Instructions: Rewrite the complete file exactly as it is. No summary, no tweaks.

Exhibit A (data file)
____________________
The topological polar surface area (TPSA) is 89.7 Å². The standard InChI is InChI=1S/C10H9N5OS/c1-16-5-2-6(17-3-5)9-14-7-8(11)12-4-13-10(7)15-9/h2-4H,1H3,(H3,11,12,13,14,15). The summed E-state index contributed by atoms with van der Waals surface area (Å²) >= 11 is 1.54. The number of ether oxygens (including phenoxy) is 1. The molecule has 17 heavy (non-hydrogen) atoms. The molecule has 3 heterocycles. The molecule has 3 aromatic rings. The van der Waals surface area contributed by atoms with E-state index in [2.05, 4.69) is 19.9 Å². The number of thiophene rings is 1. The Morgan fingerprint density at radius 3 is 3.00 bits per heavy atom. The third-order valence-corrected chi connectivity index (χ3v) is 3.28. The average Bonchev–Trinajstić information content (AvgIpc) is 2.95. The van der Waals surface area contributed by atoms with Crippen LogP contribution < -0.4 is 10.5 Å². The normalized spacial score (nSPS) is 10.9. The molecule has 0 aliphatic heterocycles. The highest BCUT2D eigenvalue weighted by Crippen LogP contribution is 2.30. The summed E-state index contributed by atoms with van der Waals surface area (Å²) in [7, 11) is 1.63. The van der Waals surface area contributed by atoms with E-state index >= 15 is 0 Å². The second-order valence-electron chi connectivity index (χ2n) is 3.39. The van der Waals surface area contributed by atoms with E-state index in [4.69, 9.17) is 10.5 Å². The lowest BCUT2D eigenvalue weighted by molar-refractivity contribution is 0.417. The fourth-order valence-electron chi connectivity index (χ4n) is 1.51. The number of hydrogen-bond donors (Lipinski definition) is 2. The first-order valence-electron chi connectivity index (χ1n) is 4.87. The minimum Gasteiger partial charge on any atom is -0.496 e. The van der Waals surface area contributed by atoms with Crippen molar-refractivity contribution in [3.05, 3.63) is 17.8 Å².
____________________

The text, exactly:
The topological polar surface area (TPSA) is 89.7 Å². The standard InChI is InChI=1S/C10H9N5OS/c1-16-5-2-6(17-3-5)9-14-7-8(11)12-4-13-10(7)15-9/h2-4H,1H3,(H3,11,12,13,14,15). The summed E-state index contributed by atoms with van der Waals surface area (Å²) >= 11 is 1.54. The number of ether oxygens (including phenoxy) is 1. The molecule has 17 heavy (non-hydrogen) atoms. The molecule has 3 heterocycles. The molecule has 3 aromatic rings. The van der Waals surface area contributed by atoms with E-state index in [2.05, 4.69) is 19.9 Å². The number of thiophene rings is 1. The Morgan fingerprint density at radius 3 is 3.00 bits per heavy atom. The third-order valence-corrected chi connectivity index (χ3v) is 3.28. The average Bonchev–Trinajstić information content (AvgIpc) is 2.95. The van der Waals surface area contributed by atoms with Crippen LogP contribution < -0.4 is 10.5 Å². The normalized spacial score (nSPS) is 10.9. The molecule has 0 aliphatic heterocycles. The highest BCUT2D eigenvalue weighted by Crippen LogP contribution is 2.30. The summed E-state index contributed by atoms with van der Waals surface area (Å²) in [7, 11) is 1.63. The van der Waals surface area contributed by atoms with E-state index >= 15 is 0 Å². The second-order valence-electron chi connectivity index (χ2n) is 3.39. The van der Waals surface area contributed by atoms with E-state index in [4.69, 9.17) is 10.5 Å². The lowest BCUT2D eigenvalue weighted by molar-refractivity contribution is 0.417. The fourth-order valence-electron chi connectivity index (χ4n) is 1.51. The number of hydrogen-bond donors (Lipinski definition) is 2. The first-order valence-electron chi connectivity index (χ1n) is 4.87. The minimum Gasteiger partial charge on any atom is -0.496 e. The van der Waals surface area contributed by atoms with Crippen molar-refractivity contribution in [3.05, 3.63) is 17.8 Å².